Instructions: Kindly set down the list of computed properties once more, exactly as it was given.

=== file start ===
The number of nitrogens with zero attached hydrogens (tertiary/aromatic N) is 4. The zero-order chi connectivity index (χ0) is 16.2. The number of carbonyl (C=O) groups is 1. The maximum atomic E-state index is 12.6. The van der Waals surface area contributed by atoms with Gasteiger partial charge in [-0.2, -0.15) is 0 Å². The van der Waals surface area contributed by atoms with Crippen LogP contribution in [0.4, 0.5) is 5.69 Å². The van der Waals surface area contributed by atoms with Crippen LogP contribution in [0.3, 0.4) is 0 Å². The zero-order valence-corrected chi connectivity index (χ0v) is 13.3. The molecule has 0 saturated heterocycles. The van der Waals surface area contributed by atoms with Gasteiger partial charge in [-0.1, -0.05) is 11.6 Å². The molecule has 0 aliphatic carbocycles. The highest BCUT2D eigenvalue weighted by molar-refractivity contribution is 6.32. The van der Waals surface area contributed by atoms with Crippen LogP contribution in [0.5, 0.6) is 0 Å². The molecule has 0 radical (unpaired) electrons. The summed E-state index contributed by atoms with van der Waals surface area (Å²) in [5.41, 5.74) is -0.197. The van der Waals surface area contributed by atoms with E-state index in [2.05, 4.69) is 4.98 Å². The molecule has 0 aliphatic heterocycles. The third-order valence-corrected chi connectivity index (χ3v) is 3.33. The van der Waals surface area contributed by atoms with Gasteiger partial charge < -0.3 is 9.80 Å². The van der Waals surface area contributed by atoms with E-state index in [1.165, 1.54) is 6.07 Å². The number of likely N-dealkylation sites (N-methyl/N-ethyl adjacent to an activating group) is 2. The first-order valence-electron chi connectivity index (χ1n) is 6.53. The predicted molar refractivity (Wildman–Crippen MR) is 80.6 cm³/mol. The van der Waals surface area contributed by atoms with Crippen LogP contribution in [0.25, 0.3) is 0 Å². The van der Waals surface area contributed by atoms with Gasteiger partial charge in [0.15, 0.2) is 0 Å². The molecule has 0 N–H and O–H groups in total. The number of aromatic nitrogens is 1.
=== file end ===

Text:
The number of nitrogens with zero attached hydrogens (tertiary/aromatic N) is 4. The zero-order chi connectivity index (χ0) is 16.2. The number of carbonyl (C=O) groups is 1. The maximum atomic E-state index is 12.6. The van der Waals surface area contributed by atoms with Gasteiger partial charge in [-0.2, -0.15) is 0 Å². The van der Waals surface area contributed by atoms with Crippen LogP contribution in [0.4, 0.5) is 5.69 Å². The van der Waals surface area contributed by atoms with Crippen LogP contribution in [0.3, 0.4) is 0 Å². The zero-order valence-corrected chi connectivity index (χ0v) is 13.3. The molecule has 0 saturated heterocycles. The van der Waals surface area contributed by atoms with Gasteiger partial charge in [-0.1, -0.05) is 11.6 Å². The molecule has 0 aliphatic carbocycles. The highest BCUT2D eigenvalue weighted by molar-refractivity contribution is 6.32. The van der Waals surface area contributed by atoms with Crippen LogP contribution in [0.5, 0.6) is 0 Å². The molecule has 0 radical (unpaired) electrons. The summed E-state index contributed by atoms with van der Waals surface area (Å²) in [5.41, 5.74) is -0.197. The van der Waals surface area contributed by atoms with E-state index in [2.05, 4.69) is 4.98 Å². The molecule has 0 aliphatic heterocycles. The third-order valence-corrected chi connectivity index (χ3v) is 3.33. The van der Waals surface area contributed by atoms with Gasteiger partial charge < -0.3 is 9.80 Å². The van der Waals surface area contributed by atoms with E-state index in [1.165, 1.54) is 6.07 Å². The number of likely N-dealkylation sites (N-methyl/N-ethyl adjacent to an activating group) is 2. The first-order valence-electron chi connectivity index (χ1n) is 6.53. The predicted molar refractivity (Wildman–Crippen MR) is 80.6 cm³/mol. The van der Waals surface area contributed by atoms with Crippen LogP contribution in [0.25, 0.3) is 0 Å². The van der Waals surface area contributed by atoms with Gasteiger partial charge in [0.15, 0.2) is 0 Å². The molecule has 0 N–H and O–H groups in total. The number of aromatic nitrogens is 1.